At present however relatively few HD services transmit in "full" 1080p HD. Most, such as Sky's HD service in the UK, transmit at either 1080i or 720p. 1080i displays at 1920 x 1080 pixels like 1080p, but with interlacing so that only alternate lines are refreshed each cycle. This means that each line is only refreshed every two cycles and is out of phase with the line immediately above and below it. The effect is that 1080i is therefore almost as good as 1080p for video content such as documentaries and wildlife programs where the action is generally slow, unless it features say a fast running animal. But it is less good for fast moving content as in movies and especially many sports, because the speed of movement can cause distortion as some of the pixels will be in slightly the wrong place by the time the alternate lines above and below them have been refreshed.

720p on the other hand is progressive, displaying every line simultaneously, but only at 1280 x 720 pixel resolution. This reduces the quality of image display but works better for fast moving action. For this reason some broadcasters transmit documentaries in 1080i but sports and movies in 720p.

Over the next few years interlaced scan is likely to fade away as it is no longer needed to serve old CT displays which were incapable of displaying every line at once without suffering from fading, and as available bandwidth makes it possible to step up to full 1080p HD.

But super HD, or ultra HD, will require a massive 16-fold further increase in bandwidth if it does indeed arrive in the format currently being evaluated, which is 7680 x 4320 pixels progressively scanned. That is four times full HD in both the horizontal and vertical directions, making 16 times more pixels altogether, which will require 24Gb/s to transmit uncompressed. It is possible that frame rates may also have to rise, consuming even more bandwidth, since that may become the "quality bottleneck" as resolutions increase, especially for very large screens. Current frame rates may then lead to some jerkiness in the picture.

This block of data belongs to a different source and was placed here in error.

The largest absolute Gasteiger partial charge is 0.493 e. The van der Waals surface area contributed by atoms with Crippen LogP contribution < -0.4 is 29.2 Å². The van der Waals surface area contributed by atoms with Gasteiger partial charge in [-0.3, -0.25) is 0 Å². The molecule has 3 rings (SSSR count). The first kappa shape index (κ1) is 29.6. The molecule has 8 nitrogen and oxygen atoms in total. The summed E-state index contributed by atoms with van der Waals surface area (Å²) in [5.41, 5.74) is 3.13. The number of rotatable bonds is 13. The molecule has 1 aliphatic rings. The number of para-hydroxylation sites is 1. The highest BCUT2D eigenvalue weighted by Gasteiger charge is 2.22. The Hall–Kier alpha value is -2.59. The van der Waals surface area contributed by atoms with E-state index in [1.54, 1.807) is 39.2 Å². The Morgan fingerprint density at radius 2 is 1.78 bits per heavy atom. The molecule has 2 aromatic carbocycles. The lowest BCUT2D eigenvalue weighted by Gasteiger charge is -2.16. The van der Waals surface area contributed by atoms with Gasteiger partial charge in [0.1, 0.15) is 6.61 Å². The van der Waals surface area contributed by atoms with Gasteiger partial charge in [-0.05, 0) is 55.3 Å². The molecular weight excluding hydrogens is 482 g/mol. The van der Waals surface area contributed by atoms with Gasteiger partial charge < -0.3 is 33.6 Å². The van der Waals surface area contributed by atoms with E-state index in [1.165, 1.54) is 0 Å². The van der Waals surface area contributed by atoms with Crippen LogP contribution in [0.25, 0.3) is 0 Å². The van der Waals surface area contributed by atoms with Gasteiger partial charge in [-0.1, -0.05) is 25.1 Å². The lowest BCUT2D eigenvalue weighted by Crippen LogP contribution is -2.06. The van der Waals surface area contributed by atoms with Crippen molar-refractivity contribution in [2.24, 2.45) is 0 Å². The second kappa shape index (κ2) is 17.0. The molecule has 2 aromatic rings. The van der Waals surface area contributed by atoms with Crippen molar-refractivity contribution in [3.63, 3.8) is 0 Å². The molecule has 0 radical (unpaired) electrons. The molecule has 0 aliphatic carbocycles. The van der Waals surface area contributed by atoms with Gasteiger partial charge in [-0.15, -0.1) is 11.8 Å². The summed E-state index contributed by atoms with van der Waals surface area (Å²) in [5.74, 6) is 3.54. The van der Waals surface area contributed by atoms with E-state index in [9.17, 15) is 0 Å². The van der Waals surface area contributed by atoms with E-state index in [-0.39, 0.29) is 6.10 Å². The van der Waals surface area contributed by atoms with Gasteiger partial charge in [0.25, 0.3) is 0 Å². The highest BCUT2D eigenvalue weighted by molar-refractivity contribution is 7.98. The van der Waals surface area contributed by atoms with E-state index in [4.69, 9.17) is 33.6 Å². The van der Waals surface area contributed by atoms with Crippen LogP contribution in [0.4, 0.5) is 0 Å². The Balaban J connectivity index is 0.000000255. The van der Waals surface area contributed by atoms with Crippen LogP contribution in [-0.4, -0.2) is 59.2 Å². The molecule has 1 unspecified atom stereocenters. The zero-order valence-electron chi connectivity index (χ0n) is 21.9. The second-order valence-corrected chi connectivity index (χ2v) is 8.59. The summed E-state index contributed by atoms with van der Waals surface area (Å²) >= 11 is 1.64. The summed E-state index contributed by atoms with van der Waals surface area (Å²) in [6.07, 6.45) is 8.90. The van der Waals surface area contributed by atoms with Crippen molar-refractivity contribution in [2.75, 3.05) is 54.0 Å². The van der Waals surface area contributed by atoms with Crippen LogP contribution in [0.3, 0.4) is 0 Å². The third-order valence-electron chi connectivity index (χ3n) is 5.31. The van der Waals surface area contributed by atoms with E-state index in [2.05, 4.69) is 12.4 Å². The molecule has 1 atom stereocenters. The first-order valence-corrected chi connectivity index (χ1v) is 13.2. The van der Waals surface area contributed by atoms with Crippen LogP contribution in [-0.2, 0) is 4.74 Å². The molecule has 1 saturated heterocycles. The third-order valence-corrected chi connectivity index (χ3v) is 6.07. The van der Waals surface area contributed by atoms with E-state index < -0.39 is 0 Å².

Currently no commercially available TV set can display super HD, which is confined to a few trials, having first been demonstrated in 2008 beaming images from City Hall in London to a conference centre in Amsterdam. The technology was developed by Japanese public broadcaster NHK, which is now cooperating with the BBC in the UK to use super HD to display pictures of the 2012 London Olympics on public viewing screens.

This may provide some momentum for development of super HD TV sets. By 2016 with 40Gb/s and even 100Gb/s speeds more widely available both for local and wide area transmission over fiber-optic networks, super HD programming will then be more feasible for production and contribution. But it will exert huge pressure on distribution networks and hence perhaps hasten SD switchover. However there are some alternatives to a complete SD switch off that will bring relief. In the case of terrestrial, one option is to switch the SD to the latest digital standard in order to gain bandwidth from various technical improvements. In Europe, this means moving from DVB-T to DVB-T2, yielding an immediate capacity gain of around 50 percent. Changing the video from MPEG-2 to H.264 encoding, which is often done at the same time as a conversion to DVB-T2, will also free up space for super HD.

#11
sirhotalot

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This makes no sense.
You say There are High Def TV's but Blu Rays cannot make a HD TV show HD films because there aren't enough pixels built into the TV...even though you say there are High Definition TV's with 1080P capability.


That's not what he said at all. He said the TV is high definition, the blu-ray isn't, and he's right. The blu-ray just holds the data that can be displayed on hi-def monitors.

Blu ray discs display between 720P or 1080P (The definition of a HD stream)


No they don't, blu-ray discs don't display anything. Monitors do. A blu-ray disc can contain a video file that can display in 4320p but good luck finding a monitor to display it in it's proper full resolution.

#12
Nick1984

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http://www.engadget....to-ces/?m=false

Posted Image

LG let us know at CES 2011 that it had 4K LCD televisions in the pipeline, but unfortunately they didn't make it out this year. Expect for that to change in 2012, as the company just announced it's bringing an 84-inch "ultra definition" (3840x2160) TV to Las Vegas to go along with its 55-inch OLED. It has all of LG's Cinema 3D and Smart TV features built-in, including support for that upgraded Magic Motion remote and voice control. There's no official word yet on when we'll see these on shelves or at what price, but it certainly looks production ready compared to other prototypes that have been displayed over the years. While we don't have easy sources of 4K-res video content yet, one of the reasons LG is making the jump first is for 3D. Its Cinema 3D tech uses a Film Pattern Retarder (FPR) screen and passive glasses that result in lowered resolution, but with those extra pixels there's no question about whether viewers are still getting at least an HD picture. So far 4K at home is the domain of Sony and JVC's high-priced projectors, but we'll see if any other companies (we'll check off Toshiba right now) show off upgrades in size and resolution of their HDTVs this year. Check the press release after the break for a few more details.